Clinical Trial Design and Enrollment

Clinical trials, a critical component in the development of innovative treatments, are especially critical in oncology, a field in which first line therapies aren’t always effective at delaying the disease progression and often aren’t curative. To ensure the continued development of effective oncology treatments, the cancer community must address the problems of poor patient recruitment and retention and inefficient trial design and execution.

We have developed three work streams to improve clinical trial design and access, focused in the following areas:

  1. Improve the pediatric oncology drug development pipeline
  2. Clinical trial access and navigation
  3. Clinical trial design to reach additional patients


Improve the pediatric oncology drug development pipeline

  • Cancer remains the leading cause of death by disease for children in the U.S.
  • While over 1,000 new therapeutics are currently being tested in clinical trials for adult oncology indications, very few are being evaluated simultaneously in pediatric patients. This is despite legislation requiring pediatric evaluation of approved products.
  • Drugs that fail to achieve proof-of-concept or approval for an adult indication frequently have their development curtailed regardless of whether or not they may be of utility in a pediatric cancer population. Pediatric patients have unique needs, including distinct biology from adult cancers, drug formulation changes, dose modifications, and the evaluation of toxicities that may present differently than adults.

Goal:  To identify and support opportunities to improve the system for pediatric oncology treatment development


  • Less than 10% of adult cancer patients will ever participate in a clinical trial;
  • Approximately half of cancer-related clinical trials fail to reach their accrual target;
  • The majority of patients indicate they would be amenable to participation in clinical trials, but cite challenges focused on lack of awareness and understanding as the greatest barriers to participation.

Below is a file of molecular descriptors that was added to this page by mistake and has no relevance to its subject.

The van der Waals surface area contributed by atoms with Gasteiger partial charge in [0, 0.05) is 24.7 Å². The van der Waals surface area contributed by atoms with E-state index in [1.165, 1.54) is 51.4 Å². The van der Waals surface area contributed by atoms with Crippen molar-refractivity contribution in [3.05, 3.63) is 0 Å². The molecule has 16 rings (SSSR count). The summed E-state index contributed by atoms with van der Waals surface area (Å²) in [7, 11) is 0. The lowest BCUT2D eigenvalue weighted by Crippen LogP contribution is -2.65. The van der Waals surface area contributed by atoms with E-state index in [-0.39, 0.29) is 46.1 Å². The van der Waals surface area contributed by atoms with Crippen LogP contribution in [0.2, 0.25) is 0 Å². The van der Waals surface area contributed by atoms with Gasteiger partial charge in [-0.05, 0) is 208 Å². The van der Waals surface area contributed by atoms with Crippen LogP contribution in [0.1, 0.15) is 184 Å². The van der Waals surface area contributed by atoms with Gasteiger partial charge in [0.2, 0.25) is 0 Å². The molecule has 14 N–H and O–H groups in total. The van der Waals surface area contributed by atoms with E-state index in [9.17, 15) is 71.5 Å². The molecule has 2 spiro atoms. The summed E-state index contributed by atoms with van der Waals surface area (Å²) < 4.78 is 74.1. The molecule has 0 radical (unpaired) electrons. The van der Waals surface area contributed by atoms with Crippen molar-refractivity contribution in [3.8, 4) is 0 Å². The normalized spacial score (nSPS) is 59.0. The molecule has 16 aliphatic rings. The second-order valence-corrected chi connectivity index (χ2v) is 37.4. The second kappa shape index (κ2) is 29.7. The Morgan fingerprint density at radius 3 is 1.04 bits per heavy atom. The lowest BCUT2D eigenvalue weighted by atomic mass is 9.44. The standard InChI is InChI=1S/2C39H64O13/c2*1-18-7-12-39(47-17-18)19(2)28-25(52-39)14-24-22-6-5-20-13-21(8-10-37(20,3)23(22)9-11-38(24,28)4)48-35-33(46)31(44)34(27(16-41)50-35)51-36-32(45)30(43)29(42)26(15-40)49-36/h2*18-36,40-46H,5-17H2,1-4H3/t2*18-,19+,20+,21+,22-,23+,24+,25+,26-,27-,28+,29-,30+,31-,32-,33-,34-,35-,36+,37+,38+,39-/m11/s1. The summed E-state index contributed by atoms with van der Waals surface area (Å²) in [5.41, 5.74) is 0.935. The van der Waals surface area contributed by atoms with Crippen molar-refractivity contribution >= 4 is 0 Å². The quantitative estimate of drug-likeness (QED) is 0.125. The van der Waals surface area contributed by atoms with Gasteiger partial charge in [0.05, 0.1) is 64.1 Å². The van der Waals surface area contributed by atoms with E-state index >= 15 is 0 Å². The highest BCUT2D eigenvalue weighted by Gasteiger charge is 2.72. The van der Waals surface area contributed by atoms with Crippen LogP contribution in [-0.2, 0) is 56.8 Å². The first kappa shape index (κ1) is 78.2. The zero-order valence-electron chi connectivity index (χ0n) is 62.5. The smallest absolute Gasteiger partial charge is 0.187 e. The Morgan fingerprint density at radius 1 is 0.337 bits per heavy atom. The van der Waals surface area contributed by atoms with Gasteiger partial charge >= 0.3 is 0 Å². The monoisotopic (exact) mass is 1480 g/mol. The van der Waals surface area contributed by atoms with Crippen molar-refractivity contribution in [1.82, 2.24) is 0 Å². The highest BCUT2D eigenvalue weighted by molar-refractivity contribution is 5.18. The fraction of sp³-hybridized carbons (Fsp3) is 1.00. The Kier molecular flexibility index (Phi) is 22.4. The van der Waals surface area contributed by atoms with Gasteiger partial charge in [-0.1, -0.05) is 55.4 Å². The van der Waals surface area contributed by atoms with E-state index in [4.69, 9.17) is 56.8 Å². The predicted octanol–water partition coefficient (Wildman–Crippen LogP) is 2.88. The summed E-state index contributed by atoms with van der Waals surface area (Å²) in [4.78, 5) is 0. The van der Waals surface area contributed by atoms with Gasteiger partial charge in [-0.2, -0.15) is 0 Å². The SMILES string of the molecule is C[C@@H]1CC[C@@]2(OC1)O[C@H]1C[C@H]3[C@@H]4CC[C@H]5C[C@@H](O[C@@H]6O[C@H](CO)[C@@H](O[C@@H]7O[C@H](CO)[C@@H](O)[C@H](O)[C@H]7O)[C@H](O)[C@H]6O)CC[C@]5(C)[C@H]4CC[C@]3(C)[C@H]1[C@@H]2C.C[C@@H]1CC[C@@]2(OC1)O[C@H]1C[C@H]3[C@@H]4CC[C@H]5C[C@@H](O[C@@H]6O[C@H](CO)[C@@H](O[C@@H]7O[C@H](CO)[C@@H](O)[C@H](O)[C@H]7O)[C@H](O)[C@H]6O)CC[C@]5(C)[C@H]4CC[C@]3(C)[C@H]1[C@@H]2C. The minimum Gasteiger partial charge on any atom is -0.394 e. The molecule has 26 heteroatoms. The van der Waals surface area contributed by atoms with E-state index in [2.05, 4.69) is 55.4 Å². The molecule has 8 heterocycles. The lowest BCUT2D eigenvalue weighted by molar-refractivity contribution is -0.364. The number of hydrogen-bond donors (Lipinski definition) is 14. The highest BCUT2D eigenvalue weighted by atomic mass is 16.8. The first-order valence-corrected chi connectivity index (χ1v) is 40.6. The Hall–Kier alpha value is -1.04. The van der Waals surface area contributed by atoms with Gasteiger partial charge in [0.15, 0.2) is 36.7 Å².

Goal: To identify and pursue opportunities to deliver a comprehensive and user-friendly clinical trial resource to patients and their doctors

Program: Oncology Clinical Trial Information Commons (OCTIC)


  • Patients in the community oncology setting have less knowledge of, and access to clinical trials.
  • Even if patients get to trial enrollment, the travel demands and time commitment to stay on a trial are a challenge.
  • There are examples of success in reaching more and diverse patient populations that we can learn from and expand.

Goal: To engage key groups (i.e. community oncology practices, patient groups, cancer centers, biopharmaceutical and biotechnology companies) to learn successful strategies and identify new sectors and partners to make game-changing improvements in clinical trial design and reach.


  • Peter Adamson, M.D., Chair, Children’s Oncology Group; Alan R. Cohen Endowed Chair in Pediatrics; Professor of Pediatrics, Perelman School of Medicine at the University of Pennsylvania, Children’s Hospital of Philadelphia (CHOP)
  • Nilo Azad, M.D., Associate Professor of Oncology, Johns Hopkins University
  • Carol Brown, M.D., Surgeon; Director, Office of Diversity Programs in Clinical Care, Research, and Training, Memorial Sloan Kettering Cancer Center (Board Member)
  • Craig Lipset, Head of Clinical Innovation, Worldwide Research & Development, Pfizer
  • Frank Prendergast, M.D., Ph.D., Advisor, WellNovation
  • Kim Thiboldeaux, CEO, Cancer Support Community (Board Member)
  • Karen Winkfield, M.D., Ph.D., Associate Director for Cancer Health Equity, Wake Forest Baptist Comprehensive Cancer Center


Video Module: Understanding the oncology research and development pipeline
Video Module: Harnessing innovation to improve and save lives
Commitments made during the Biden Cancer Summit to improve clinical trials